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The Scholarly Spotlight: Princeton Tigers Women's Basketball

In the month of March, college basketball tends to shine the brightest. With the highly anticipated NCAA tournament approaching, there are many teams to pay attention to as a potential sleeper. One of them is the Princeton Lady Tigers, hailing from the upset hungry Ivy League conference. With a 12-1 conference record and 22-4 overall, the competition the Tigers have faced this season should give them confidence to battle against anyone in the big dance.

Leading the Tigers is guard Kaitlyn Chen, the senior from San Marino, California. She is currently averaging 15.5 points, 4.8 assists, and 1.2 steals per game, showing her two-way ability. The star player for the Tigers is leading the team in both points per game and assists, living up to her role. Chen also has shooting splits of 48.3/33.3/78.6 this season, showing she can score in more ways than one. Last season she won the Ivy League player of the year, and could still win the award this year. Princeton faced tough competition early in the season, which put Chen and the rest of the team under the national spotlight. They lost in their most impressive contest against No. 2 UCLA, and Chen scored a game-high 24 points to go along with 3 assists and 3 steals as well. In their win against No. 21 Oklahoma, she scored 20 points and contributed 2 assists and 2 steals. Chen has another year of eligibility after this year, which she will finish at another program. She has reportedly entered the transfer portal most likely to improve her game, which could land her at an elite program. Chen is not the only one leading the Tigers though, as she is surrounded by a talented supporting cast.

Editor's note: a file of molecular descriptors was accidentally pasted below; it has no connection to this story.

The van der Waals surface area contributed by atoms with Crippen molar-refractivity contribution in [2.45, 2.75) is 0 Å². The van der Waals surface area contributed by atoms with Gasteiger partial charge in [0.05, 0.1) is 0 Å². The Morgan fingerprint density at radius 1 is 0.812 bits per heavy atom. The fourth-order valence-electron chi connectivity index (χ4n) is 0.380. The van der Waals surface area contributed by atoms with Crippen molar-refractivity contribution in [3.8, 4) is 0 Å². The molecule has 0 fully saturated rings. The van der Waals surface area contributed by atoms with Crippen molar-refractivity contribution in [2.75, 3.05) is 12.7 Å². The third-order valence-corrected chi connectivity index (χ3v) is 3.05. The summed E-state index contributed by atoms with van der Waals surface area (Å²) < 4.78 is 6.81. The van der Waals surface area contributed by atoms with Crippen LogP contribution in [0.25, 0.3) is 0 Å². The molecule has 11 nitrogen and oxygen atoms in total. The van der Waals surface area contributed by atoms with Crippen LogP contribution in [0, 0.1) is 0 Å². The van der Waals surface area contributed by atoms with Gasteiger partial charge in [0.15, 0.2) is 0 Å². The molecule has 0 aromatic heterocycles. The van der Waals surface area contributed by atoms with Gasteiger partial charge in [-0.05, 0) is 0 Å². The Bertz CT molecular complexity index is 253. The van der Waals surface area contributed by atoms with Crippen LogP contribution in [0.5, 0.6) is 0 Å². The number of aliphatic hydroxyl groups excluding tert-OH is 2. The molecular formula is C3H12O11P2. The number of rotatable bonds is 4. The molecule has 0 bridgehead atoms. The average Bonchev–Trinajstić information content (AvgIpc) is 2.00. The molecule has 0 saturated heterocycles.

Madison St. Rose is the second leading scorer for Princeton with 13.9 points per game, and she also leads the team in steals at 1.7 per game. Her shooting splits are 42.3/33.9/

76.6%, similar to Chen's. In an important conference win against Columbia University, St. Rose starred scoring 21 points, adding 6 rebounds and 6 assists to her day. The sophomore has taken a massive step up from her first year, which has been vital to Princeton's success. Another player contributing to the Tigers success is freshman guard Skye Belker. She is starting all the games she plays in, and her numbers have been great for a college freshman. Belker is averaging 9.0 points, 1.8 rebounds, and 1.4 assists per game, with shooting splits of 42.8/30.6/87.0%. In their most recent game against Dartmouth, she scored 10 points in 19 minutes, shooting an efficient 100% from the field. She also scored 21 points in their aforementioned conference win against Columbia. With Princeton running a four guard lineup, their rebounding has come from a senior who leads the conference in that category.

Ellie Mitchell has excelled as a starting forward this year, and being the best rebounder in the conference is a testament to her efforts. She is averaging 5.3 points, 10.0 rebounds, and 1.5 steals per game. In another key win against Villanova on the road, Mitchell grabbed a season-high 19 rebounds, but she didn't shoot well only scoring 3 points. She has an elite ability to rebound which helps the Tigers on the offensive end, and can be important for their transition offense after defensive stops. This collection of players paired with the coaching of Carla Berube could provide for Princeton to make a run in March.

The Tigers have a glaring weakness in the conference that could be exposed when they face the top teams in the country, but they also have an unspoken strength. They average 69.0 points on offense, which is 8 points behind the conference leader in Columbia, and they also rank third in rebounding only averaging 36.2 per game. This could be because of the lack of scoring outside of Chen, St. Rose, and Belker, and the lack of rebounding outside of Mitchell. Where they struggle on offense they vastly make up for on defense. They lead the conference in points allowed at 56.0 per game, and are tied for second in blocks at 3.7 blocks per game. Their point differential is the best in the conference as well, beating their opponents by 13.8 points per game. Defensive statistics typically stack up well against tournament teams, and that could definitely favor the Tigers. Every year a Cinderella team quietly puts on their glass slippers once the calendar turns to March. The Princeton Lady Tigers could emerge as the team nobody wants to dance with when the tournament is announced on March 17th.


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